• Robert Martin

    Well said. Thank you for this wonderful reflection. I hope to hear similar words when I choose to break bread with brothers and sisters tomorrow.

  • Joanna

    I appreciate you putting forward the idea of communion as political act. (And, as a Mennonite pastor, I always love it when people quote Yoder :-) Blessings on your service tonight. I will also be serving at the table here in Kansas.

  • Elbon Kilpatrick


    Is voting anti-Gospel? Of course not! Is voting evil? Of
    course not! Is voting violence? Of course not! If I am asked to vote for my
    favorite bread, and I vote for raisin bread, have I done something contrary to
    the teaching of Jesus, something evil or something violent? Of course not!

    But, suppose I, as a Christian, am asked to vote for someone
    to kill my enemies or to kill the enemies of others, would voting here be
    contrary to the teaching of Jesus? Would it be evil? Would it be violence?

    Can a Christian support someone doing evil that he or she
    cannot morally do personally? Can I, as a follower of Jesus, vote for someone
    to do what I cannot morally do myself because it is
    contrary to the will of God as revealed by God Incarnate, Jesus, e.g., kill enemies? Is killing
    enemies by selecting a surrogate to kill them—in the womb, in the electric
    chair and/or on the battlefield—living according to Jesus’ command to “Love your
    enemies,” and His “new commandment,” “Love one another as I have loved you”? “Proxy Christianity,”
    Christians supporting and selecting others to do evil on their behalf or on the
    behalf of a third party, is spiritual and moral absurdity.

    Voting is not intrinsically anti-Gospel, evil or violence.
    Voting is anti-Gospel, evil or violence depending on its object, that is, on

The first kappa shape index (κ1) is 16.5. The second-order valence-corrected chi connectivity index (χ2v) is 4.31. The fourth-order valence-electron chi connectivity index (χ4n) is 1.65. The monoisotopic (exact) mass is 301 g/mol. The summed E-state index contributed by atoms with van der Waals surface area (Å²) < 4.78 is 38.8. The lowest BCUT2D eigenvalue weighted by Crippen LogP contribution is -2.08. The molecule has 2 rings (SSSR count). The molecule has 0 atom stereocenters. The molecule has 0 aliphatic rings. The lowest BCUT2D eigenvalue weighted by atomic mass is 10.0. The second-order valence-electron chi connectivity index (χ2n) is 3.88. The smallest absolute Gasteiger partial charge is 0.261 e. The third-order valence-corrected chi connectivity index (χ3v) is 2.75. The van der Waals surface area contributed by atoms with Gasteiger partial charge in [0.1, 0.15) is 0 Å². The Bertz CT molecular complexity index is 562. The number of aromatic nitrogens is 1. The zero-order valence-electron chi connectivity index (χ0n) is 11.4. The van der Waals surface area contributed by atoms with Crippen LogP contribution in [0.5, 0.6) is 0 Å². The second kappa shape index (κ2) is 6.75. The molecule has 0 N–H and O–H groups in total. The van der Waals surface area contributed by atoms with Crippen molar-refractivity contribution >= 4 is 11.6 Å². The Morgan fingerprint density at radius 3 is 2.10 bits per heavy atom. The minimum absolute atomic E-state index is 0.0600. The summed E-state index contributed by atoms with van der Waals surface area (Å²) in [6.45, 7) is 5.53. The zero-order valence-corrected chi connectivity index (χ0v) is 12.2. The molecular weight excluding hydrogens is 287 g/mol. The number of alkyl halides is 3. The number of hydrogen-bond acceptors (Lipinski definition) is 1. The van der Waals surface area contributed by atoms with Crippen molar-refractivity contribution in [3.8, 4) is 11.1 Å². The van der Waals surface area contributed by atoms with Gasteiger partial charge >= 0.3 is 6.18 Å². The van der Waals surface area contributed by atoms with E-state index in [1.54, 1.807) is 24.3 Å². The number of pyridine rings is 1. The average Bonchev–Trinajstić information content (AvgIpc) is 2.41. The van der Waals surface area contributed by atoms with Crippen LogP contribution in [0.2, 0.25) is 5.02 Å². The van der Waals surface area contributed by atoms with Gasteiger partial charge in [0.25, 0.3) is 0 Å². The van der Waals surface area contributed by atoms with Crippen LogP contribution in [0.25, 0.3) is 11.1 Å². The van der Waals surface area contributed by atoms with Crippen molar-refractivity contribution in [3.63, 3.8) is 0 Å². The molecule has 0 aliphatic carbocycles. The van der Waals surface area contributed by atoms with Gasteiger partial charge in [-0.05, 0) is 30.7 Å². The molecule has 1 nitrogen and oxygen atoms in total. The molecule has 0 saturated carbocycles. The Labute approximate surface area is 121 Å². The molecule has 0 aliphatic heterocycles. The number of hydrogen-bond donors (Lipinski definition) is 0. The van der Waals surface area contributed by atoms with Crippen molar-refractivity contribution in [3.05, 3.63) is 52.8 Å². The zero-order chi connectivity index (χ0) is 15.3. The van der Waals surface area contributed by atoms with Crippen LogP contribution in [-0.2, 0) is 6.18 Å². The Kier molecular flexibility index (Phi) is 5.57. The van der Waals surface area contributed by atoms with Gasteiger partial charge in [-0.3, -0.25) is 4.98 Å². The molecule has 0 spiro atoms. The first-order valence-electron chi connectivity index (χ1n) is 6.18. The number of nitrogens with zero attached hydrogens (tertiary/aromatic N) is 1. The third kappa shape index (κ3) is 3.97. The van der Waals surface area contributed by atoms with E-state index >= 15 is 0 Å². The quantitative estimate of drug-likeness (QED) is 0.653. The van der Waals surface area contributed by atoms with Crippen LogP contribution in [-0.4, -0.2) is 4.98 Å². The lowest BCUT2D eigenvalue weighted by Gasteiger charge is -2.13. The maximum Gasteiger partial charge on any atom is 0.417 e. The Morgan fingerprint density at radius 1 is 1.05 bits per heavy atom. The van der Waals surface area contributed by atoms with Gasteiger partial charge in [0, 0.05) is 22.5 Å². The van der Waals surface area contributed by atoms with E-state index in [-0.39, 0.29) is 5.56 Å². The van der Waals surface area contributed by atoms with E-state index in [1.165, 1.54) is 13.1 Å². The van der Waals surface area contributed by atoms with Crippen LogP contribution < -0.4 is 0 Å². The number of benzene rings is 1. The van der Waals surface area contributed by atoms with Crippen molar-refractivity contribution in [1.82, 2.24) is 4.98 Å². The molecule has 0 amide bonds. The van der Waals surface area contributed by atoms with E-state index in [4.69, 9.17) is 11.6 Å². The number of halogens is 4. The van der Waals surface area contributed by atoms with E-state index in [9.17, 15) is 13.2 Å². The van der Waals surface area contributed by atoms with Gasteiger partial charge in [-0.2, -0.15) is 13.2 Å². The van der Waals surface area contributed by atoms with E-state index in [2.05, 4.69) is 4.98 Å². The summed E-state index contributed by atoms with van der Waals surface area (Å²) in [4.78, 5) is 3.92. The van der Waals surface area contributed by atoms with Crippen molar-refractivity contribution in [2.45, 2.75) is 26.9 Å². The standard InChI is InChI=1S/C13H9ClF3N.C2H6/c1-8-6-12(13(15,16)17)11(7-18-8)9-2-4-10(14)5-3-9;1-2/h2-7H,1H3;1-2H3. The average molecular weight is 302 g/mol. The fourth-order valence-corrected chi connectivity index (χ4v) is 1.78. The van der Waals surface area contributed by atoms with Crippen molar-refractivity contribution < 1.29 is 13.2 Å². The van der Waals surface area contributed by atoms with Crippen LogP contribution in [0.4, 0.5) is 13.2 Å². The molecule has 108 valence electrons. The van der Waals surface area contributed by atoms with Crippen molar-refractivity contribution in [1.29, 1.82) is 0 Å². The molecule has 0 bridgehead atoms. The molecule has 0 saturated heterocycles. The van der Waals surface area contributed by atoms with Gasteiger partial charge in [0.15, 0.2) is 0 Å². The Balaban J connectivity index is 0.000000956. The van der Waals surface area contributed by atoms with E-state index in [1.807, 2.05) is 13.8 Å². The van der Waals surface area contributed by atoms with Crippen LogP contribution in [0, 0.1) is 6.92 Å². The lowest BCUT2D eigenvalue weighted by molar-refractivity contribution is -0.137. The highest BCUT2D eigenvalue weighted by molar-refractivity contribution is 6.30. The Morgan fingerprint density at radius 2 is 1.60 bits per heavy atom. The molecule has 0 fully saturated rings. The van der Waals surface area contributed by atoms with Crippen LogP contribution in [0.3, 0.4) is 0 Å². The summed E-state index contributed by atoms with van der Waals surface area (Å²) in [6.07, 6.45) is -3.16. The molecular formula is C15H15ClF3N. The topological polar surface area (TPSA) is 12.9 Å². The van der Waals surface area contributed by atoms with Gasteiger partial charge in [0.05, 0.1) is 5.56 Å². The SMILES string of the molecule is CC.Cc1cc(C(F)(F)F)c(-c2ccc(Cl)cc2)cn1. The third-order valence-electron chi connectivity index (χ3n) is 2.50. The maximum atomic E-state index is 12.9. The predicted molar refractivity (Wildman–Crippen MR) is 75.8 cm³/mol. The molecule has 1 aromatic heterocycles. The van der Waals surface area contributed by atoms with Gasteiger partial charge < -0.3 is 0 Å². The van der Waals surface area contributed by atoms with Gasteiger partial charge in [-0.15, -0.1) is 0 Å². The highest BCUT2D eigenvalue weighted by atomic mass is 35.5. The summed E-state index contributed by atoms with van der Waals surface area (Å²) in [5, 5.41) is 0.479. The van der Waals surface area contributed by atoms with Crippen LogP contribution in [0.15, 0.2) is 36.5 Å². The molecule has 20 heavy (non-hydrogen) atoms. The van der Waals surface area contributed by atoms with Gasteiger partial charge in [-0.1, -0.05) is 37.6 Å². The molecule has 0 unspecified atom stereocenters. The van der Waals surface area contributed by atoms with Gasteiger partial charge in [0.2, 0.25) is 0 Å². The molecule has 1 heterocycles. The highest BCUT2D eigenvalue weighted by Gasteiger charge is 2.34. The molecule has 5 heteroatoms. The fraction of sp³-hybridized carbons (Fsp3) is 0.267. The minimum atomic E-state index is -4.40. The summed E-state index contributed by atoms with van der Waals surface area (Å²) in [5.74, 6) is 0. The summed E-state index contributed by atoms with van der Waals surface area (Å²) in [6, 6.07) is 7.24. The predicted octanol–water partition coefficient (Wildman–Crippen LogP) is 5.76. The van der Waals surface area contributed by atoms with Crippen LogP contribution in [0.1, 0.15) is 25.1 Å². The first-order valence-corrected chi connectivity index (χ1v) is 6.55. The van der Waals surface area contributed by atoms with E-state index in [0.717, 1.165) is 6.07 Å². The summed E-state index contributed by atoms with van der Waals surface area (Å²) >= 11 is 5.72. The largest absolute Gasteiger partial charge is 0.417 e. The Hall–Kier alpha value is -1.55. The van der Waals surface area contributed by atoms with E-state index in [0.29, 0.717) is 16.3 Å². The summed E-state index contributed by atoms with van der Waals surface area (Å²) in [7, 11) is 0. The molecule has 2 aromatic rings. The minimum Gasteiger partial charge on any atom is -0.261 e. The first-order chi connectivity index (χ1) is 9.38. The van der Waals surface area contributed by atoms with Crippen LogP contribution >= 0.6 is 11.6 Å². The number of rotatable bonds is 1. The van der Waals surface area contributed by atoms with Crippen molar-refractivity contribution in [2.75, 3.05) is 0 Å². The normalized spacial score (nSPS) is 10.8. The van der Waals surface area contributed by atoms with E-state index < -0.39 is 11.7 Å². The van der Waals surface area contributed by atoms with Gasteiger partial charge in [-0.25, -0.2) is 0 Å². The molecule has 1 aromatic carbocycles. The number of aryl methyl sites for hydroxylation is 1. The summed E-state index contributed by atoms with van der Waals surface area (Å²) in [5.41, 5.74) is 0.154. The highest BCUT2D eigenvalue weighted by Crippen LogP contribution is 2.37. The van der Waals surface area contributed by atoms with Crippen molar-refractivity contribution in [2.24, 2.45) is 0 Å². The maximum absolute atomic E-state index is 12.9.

what is being voted on or for. When voting requires the use of a Christian’s
    free will and life’s time to support and/or select someone to do what is
    contrary to the will of God as revealed by Jesus, voting is anti-Gospel, evil
    and violence.

    Ultimately, a Christian votes or does not vote in a
    particular situation, on the same basis that he or she makes every other decision of
    their Christian life. A Christian votes or does not vote not on the basis of
    the delusional preposterousness that he or she possesses the requisite
    knowledge and the scales to calculate the lesser of two evils, but rather on
    the basis of fidelity to Jesus and obedience to His teaching about the will of
    God. A, “No,” to evil is as important as a, “Yes,” to good, if truth and living
    the truth have any meaning in human existence in time or in eternity. There is
    only one reality and one Creator of reality and therefore what is morally good
    cannot be pragmatically wrong. Mutatis mutandis, what is morally evil cannot be pragmatically right. “In the
    beginning was the Word (Logos)… and through Him all things were made… and the
    Word became flesh and dwelled among us,”
    and taught the Nonviolent Sermon on the Mount and the Nonviolent Sermon on the Cross as the Father’s

    Voting, where evil is involved, is a faith issue. In whom do
    I believe, whose truth will I follow, support and validate with my life’s

    But, for the Christian who places Cicero’s, Augustine’s,
    Aquinas’, etc. just war theories, just capital punishment theories etc. on the
    same level, or above, Jesus’ explicit teaching of Nonviolent Love of friends
    and enemies, voting for people to kill his or her enemies and/or the enemies of
    others is no problem. For whatever or whomever he or she votes for out of their
    “Proxy Christianity,” there will always be a Christian just war theory loophole
    to morally validate them—in their own eyes.

    -Emmanuel Charles McCarthy